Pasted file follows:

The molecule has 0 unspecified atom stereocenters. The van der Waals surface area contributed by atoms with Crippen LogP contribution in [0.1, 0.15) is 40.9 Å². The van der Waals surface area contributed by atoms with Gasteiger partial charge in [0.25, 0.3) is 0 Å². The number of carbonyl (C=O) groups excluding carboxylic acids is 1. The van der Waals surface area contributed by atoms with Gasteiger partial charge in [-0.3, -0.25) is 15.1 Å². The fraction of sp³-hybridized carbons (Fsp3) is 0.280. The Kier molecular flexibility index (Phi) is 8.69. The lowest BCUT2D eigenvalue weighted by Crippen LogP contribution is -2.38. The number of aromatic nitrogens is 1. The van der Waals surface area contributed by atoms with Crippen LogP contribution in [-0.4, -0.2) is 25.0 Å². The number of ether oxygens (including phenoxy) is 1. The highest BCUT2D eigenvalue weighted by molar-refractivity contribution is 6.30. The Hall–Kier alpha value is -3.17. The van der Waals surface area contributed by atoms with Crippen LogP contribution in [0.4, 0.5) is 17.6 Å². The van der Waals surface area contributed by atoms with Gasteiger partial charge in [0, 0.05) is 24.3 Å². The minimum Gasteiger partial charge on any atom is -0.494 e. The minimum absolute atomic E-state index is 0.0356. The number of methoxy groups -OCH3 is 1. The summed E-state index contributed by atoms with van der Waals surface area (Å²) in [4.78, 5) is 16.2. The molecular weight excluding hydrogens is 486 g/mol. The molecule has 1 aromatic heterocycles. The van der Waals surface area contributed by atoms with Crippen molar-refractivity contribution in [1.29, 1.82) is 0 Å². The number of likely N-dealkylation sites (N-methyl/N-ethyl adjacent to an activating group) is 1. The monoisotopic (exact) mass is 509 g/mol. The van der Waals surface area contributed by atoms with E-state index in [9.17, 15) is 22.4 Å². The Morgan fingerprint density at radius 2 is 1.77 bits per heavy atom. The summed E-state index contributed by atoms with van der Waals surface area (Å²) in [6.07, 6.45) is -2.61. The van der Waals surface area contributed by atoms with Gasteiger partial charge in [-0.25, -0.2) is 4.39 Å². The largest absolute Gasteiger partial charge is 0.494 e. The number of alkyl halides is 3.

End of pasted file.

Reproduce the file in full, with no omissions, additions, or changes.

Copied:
The molecule has 0 unspecified atom stereocenters. The van der Waals surface area contributed by atoms with Crippen LogP contribution in [0.1, 0.15) is 40.9 Å². The van der Waals surface area contributed by atoms with Gasteiger partial charge in [0.25, 0.3) is 0 Å². The number of carbonyl (C=O) groups excluding carboxylic acids is 1. The van der Waals surface area contributed by atoms with Gasteiger partial charge in [-0.3, -0.25) is 15.1 Å². The fraction of sp³-hybridized carbons (Fsp3) is 0.280. The Kier molecular flexibility index (Phi) is 8.69. The lowest BCUT2D eigenvalue weighted by Crippen LogP contribution is -2.38. The number of aromatic nitrogens is 1. The van der Waals surface area contributed by atoms with Crippen LogP contribution in [-0.4, -0.2) is 25.0 Å². The number of ether oxygens (including phenoxy) is 1. The highest BCUT2D eigenvalue weighted by molar-refractivity contribution is 6.30. The Hall–Kier alpha value is -3.17. The van der Waals surface area contributed by atoms with Crippen LogP contribution in [0.4, 0.5) is 17.6 Å². The van der Waals surface area contributed by atoms with Gasteiger partial charge in [0, 0.05) is 24.3 Å². The minimum Gasteiger partial charge on any atom is -0.494 e. The minimum absolute atomic E-state index is 0.0356. The number of methoxy groups -OCH3 is 1. The summed E-state index contributed by atoms with van der Waals surface area (Å²) in [4.78, 5) is 16.2. The molecular weight excluding hydrogens is 486 g/mol. The molecule has 1 aromatic heterocycles. The van der Waals surface area contributed by atoms with Crippen molar-refractivity contribution in [1.29, 1.82) is 0 Å². The number of likely N-dealkylation sites (N-methyl/N-ethyl adjacent to an activating group) is 1. The monoisotopic (exact) mass is 509 g/mol. The van der Waals surface area contributed by atoms with E-state index in [9.17, 15) is 22.4 Å². The Morgan fingerprint density at radius 2 is 1.77 bits per heavy atom. The summed E-state index contributed by atoms with van der Waals surface area (Å²) in [6.07, 6.45) is -2.61. The van der Waals surface area contributed by atoms with Gasteiger partial charge in [-0.25, -0.2) is 4.39 Å². The largest absolute Gasteiger partial charge is 0.494 e. The number of alkyl halides is 3.